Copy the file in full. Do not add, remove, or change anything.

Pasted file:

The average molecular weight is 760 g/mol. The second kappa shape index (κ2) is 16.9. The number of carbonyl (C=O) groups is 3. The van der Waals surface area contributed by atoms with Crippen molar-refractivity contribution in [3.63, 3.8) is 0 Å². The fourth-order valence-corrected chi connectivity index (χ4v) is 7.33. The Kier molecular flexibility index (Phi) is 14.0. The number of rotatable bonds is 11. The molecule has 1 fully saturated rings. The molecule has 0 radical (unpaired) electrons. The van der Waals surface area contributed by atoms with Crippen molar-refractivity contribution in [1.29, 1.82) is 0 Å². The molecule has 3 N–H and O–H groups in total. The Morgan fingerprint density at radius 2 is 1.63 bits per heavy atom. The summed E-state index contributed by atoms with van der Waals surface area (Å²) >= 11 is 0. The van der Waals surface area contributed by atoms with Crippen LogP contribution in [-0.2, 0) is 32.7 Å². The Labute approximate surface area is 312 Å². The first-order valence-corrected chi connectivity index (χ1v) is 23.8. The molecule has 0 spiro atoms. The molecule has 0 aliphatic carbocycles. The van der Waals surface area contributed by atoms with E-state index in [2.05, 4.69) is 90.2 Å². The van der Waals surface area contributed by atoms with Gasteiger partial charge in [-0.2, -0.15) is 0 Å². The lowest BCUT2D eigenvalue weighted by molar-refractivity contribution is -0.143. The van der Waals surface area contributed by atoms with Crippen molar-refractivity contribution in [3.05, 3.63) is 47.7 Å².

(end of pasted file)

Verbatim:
The average molecular weight is 760 g/mol. The second kappa shape index (κ2) is 16.9. The number of carbonyl (C=O) groups is 3. The van der Waals surface area contributed by atoms with Crippen molar-refractivity contribution in [3.63, 3.8) is 0 Å². The fourth-order valence-corrected chi connectivity index (χ4v) is 7.33. The Kier molecular flexibility index (Phi) is 14.0. The number of rotatable bonds is 11. The molecule has 1 fully saturated rings. The molecule has 0 radical (unpaired) electrons. The van der Waals surface area contributed by atoms with Crippen molar-refractivity contribution in [1.29, 1.82) is 0 Å². The molecule has 3 N–H and O–H groups in total. The Morgan fingerprint density at radius 2 is 1.63 bits per heavy atom. The summed E-state index contributed by atoms with van der Waals surface area (Å²) >= 11 is 0. The van der Waals surface area contributed by atoms with Crippen LogP contribution in [-0.2, 0) is 32.7 Å². The Labute approximate surface area is 312 Å². The first-order valence-corrected chi connectivity index (χ1v) is 23.8. The molecule has 0 spiro atoms. The molecule has 0 aliphatic carbocycles. The van der Waals surface area contributed by atoms with E-state index in [2.05, 4.69) is 90.2 Å². The van der Waals surface area contributed by atoms with Gasteiger partial charge in [-0.2, -0.15) is 0 Å². The lowest BCUT2D eigenvalue weighted by molar-refractivity contribution is -0.143. The van der Waals surface area contributed by atoms with Crippen molar-refractivity contribution in [3.05, 3.63) is 47.7 Å².